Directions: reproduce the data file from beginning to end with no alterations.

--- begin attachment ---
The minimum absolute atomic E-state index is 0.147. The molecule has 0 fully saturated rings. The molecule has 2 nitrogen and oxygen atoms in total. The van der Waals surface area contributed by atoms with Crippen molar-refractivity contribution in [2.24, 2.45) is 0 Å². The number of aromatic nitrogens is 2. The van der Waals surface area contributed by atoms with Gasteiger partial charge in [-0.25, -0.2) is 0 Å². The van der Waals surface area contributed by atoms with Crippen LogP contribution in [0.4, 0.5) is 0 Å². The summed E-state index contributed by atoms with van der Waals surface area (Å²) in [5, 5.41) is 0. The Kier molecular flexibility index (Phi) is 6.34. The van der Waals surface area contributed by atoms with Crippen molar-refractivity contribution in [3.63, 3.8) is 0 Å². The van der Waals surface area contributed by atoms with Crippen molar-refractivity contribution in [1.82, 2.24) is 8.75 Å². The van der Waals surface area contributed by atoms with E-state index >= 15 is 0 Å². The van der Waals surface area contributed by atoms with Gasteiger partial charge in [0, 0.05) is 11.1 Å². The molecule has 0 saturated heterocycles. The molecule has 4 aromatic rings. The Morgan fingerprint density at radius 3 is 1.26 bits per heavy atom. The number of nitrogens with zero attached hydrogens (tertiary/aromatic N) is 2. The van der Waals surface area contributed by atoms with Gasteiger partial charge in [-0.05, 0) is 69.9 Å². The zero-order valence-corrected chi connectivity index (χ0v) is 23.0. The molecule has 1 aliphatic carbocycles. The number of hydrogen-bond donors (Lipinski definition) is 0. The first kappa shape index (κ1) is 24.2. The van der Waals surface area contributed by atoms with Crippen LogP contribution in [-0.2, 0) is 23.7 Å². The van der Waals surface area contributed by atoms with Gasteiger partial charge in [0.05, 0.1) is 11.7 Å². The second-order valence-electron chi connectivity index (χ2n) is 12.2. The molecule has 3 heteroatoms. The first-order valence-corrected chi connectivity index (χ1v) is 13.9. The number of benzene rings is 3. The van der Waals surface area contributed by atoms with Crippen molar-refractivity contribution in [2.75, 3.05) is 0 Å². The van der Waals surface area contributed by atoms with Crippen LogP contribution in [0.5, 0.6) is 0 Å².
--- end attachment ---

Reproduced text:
The minimum absolute atomic E-state index is 0.147. The molecule has 0 fully saturated rings. The molecule has 2 nitrogen and oxygen atoms in total. The van der Waals surface area contributed by atoms with Crippen molar-refractivity contribution in [2.24, 2.45) is 0 Å². The number of aromatic nitrogens is 2. The van der Waals surface area contributed by atoms with Gasteiger partial charge in [-0.25, -0.2) is 0 Å². The van der Waals surface area contributed by atoms with Crippen LogP contribution in [0.4, 0.5) is 0 Å². The summed E-state index contributed by atoms with van der Waals surface area (Å²) in [5, 5.41) is 0. The Kier molecular flexibility index (Phi) is 6.34. The van der Waals surface area contributed by atoms with Crippen molar-refractivity contribution in [3.63, 3.8) is 0 Å². The van der Waals surface area contributed by atoms with Crippen molar-refractivity contribution in [1.82, 2.24) is 8.75 Å². The van der Waals surface area contributed by atoms with E-state index >= 15 is 0 Å². The van der Waals surface area contributed by atoms with Gasteiger partial charge in [0, 0.05) is 11.1 Å². The molecule has 0 saturated heterocycles. The molecule has 4 aromatic rings. The Morgan fingerprint density at radius 3 is 1.26 bits per heavy atom. The number of nitrogens with zero attached hydrogens (tertiary/aromatic N) is 2. The van der Waals surface area contributed by atoms with Gasteiger partial charge in [-0.05, 0) is 69.9 Å². The zero-order valence-corrected chi connectivity index (χ0v) is 23.0. The molecule has 1 aliphatic carbocycles. The number of hydrogen-bond donors (Lipinski definition) is 0. The first kappa shape index (κ1) is 24.2. The van der Waals surface area contributed by atoms with Crippen LogP contribution in [-0.2, 0) is 23.7 Å². The van der Waals surface area contributed by atoms with Gasteiger partial charge in [0.05, 0.1) is 11.7 Å². The second-order valence-electron chi connectivity index (χ2n) is 12.2. The molecule has 3 heteroatoms. The first-order valence-corrected chi connectivity index (χ1v) is 13.9. The number of benzene rings is 3. The van der Waals surface area contributed by atoms with Crippen molar-refractivity contribution in [2.75, 3.05) is 0 Å². The van der Waals surface area contributed by atoms with Crippen LogP contribution in [0.5, 0.6) is 0 Å².